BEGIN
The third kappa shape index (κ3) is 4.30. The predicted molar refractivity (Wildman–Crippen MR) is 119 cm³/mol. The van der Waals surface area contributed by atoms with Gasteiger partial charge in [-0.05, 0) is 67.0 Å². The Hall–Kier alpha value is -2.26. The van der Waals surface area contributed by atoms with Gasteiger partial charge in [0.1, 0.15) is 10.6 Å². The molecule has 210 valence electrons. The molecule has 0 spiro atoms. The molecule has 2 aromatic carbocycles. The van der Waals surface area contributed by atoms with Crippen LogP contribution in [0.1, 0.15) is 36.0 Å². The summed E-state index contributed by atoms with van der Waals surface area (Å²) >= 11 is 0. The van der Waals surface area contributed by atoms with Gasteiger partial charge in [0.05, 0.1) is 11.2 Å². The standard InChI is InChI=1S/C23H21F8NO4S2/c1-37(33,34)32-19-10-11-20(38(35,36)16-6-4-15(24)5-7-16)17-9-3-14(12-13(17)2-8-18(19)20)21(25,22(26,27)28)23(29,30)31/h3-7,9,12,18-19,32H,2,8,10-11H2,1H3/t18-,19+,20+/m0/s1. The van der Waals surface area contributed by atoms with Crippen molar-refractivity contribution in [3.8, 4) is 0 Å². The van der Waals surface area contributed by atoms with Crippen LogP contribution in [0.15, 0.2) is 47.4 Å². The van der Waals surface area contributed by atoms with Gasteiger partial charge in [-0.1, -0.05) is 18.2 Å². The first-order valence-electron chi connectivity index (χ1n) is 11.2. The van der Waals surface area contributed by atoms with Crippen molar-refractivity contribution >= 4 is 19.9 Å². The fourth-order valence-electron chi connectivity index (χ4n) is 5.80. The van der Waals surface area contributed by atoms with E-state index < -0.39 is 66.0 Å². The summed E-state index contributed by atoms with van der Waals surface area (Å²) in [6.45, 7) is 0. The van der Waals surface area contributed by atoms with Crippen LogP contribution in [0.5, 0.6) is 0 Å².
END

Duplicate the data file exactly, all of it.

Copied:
The third kappa shape index (κ3) is 4.30. The predicted molar refractivity (Wildman–Crippen MR) is 119 cm³/mol. The van der Waals surface area contributed by atoms with Gasteiger partial charge in [-0.05, 0) is 67.0 Å². The Hall–Kier alpha value is -2.26. The van der Waals surface area contributed by atoms with Gasteiger partial charge in [0.1, 0.15) is 10.6 Å². The molecule has 210 valence electrons. The molecule has 0 spiro atoms. The molecule has 2 aromatic carbocycles. The van der Waals surface area contributed by atoms with Crippen LogP contribution in [0.1, 0.15) is 36.0 Å². The summed E-state index contributed by atoms with van der Waals surface area (Å²) >= 11 is 0. The van der Waals surface area contributed by atoms with Gasteiger partial charge in [0.05, 0.1) is 11.2 Å². The standard InChI is InChI=1S/C23H21F8NO4S2/c1-37(33,34)32-19-10-11-20(38(35,36)16-6-4-15(24)5-7-16)17-9-3-14(12-13(17)2-8-18(19)20)21(25,22(26,27)28)23(29,30)31/h3-7,9,12,18-19,32H,2,8,10-11H2,1H3/t18-,19+,20+/m0/s1. The van der Waals surface area contributed by atoms with Crippen molar-refractivity contribution in [3.8, 4) is 0 Å². The van der Waals surface area contributed by atoms with Crippen LogP contribution in [0.15, 0.2) is 47.4 Å². The van der Waals surface area contributed by atoms with Gasteiger partial charge in [-0.1, -0.05) is 18.2 Å². The first-order valence-electron chi connectivity index (χ1n) is 11.2. The van der Waals surface area contributed by atoms with Crippen molar-refractivity contribution >= 4 is 19.9 Å². The fourth-order valence-electron chi connectivity index (χ4n) is 5.80. The van der Waals surface area contributed by atoms with E-state index < -0.39 is 66.0 Å². The summed E-state index contributed by atoms with van der Waals surface area (Å²) in [6.45, 7) is 0. The van der Waals surface area contributed by atoms with Crippen LogP contribution in [0.5, 0.6) is 0 Å².